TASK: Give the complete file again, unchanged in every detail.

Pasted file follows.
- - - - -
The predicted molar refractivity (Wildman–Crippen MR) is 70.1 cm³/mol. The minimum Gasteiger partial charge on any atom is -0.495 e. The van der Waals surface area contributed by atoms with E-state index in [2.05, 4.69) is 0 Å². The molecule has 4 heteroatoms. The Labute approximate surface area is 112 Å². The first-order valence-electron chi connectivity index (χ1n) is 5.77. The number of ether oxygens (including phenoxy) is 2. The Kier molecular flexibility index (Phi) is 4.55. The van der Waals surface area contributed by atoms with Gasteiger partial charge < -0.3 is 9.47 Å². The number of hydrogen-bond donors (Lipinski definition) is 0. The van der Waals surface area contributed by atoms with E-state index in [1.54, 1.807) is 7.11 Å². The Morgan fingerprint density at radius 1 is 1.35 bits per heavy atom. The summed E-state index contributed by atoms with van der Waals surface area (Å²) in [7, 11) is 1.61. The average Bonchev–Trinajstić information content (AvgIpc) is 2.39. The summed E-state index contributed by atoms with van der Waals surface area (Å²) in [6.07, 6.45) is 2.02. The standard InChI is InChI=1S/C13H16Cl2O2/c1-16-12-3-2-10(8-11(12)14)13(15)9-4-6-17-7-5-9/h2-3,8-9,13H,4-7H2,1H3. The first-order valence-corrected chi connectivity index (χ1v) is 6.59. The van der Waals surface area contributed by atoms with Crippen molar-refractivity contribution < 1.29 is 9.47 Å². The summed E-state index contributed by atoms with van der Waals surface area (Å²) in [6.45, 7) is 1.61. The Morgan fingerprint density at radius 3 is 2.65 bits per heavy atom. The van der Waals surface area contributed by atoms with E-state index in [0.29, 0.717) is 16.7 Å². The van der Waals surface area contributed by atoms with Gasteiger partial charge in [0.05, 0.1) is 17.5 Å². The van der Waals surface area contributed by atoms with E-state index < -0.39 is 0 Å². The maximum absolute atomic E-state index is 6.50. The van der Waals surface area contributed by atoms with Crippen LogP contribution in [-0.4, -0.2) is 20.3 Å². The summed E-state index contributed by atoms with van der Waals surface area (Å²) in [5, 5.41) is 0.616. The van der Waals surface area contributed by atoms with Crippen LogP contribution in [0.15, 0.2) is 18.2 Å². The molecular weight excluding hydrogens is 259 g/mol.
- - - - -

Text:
The predicted molar refractivity (Wildman–Crippen MR) is 70.1 cm³/mol. The minimum Gasteiger partial charge on any atom is -0.495 e. The van der Waals surface area contributed by atoms with E-state index in [2.05, 4.69) is 0 Å². The molecule has 4 heteroatoms. The Labute approximate surface area is 112 Å². The first-order valence-electron chi connectivity index (χ1n) is 5.77. The number of ether oxygens (including phenoxy) is 2. The Kier molecular flexibility index (Phi) is 4.55. The van der Waals surface area contributed by atoms with Gasteiger partial charge < -0.3 is 9.47 Å². The number of hydrogen-bond donors (Lipinski definition) is 0. The van der Waals surface area contributed by atoms with E-state index in [1.54, 1.807) is 7.11 Å². The Morgan fingerprint density at radius 1 is 1.35 bits per heavy atom. The summed E-state index contributed by atoms with van der Waals surface area (Å²) in [7, 11) is 1.61. The average Bonchev–Trinajstić information content (AvgIpc) is 2.39. The summed E-state index contributed by atoms with van der Waals surface area (Å²) in [6.07, 6.45) is 2.02. The standard InChI is InChI=1S/C13H16Cl2O2/c1-16-12-3-2-10(8-11(12)14)13(15)9-4-6-17-7-5-9/h2-3,8-9,13H,4-7H2,1H3. The first-order valence-corrected chi connectivity index (χ1v) is 6.59. The van der Waals surface area contributed by atoms with Crippen molar-refractivity contribution < 1.29 is 9.47 Å². The summed E-state index contributed by atoms with van der Waals surface area (Å²) in [6.45, 7) is 1.61. The Morgan fingerprint density at radius 3 is 2.65 bits per heavy atom. The van der Waals surface area contributed by atoms with E-state index in [0.29, 0.717) is 16.7 Å². The van der Waals surface area contributed by atoms with Gasteiger partial charge in [0.05, 0.1) is 17.5 Å². The van der Waals surface area contributed by atoms with E-state index < -0.39 is 0 Å². The maximum absolute atomic E-state index is 6.50. The van der Waals surface area contributed by atoms with Crippen LogP contribution in [-0.4, -0.2) is 20.3 Å². The summed E-state index contributed by atoms with van der Waals surface area (Å²) in [5, 5.41) is 0.616. The van der Waals surface area contributed by atoms with Crippen LogP contribution in [0.15, 0.2) is 18.2 Å². The molecular weight excluding hydrogens is 259 g/mol.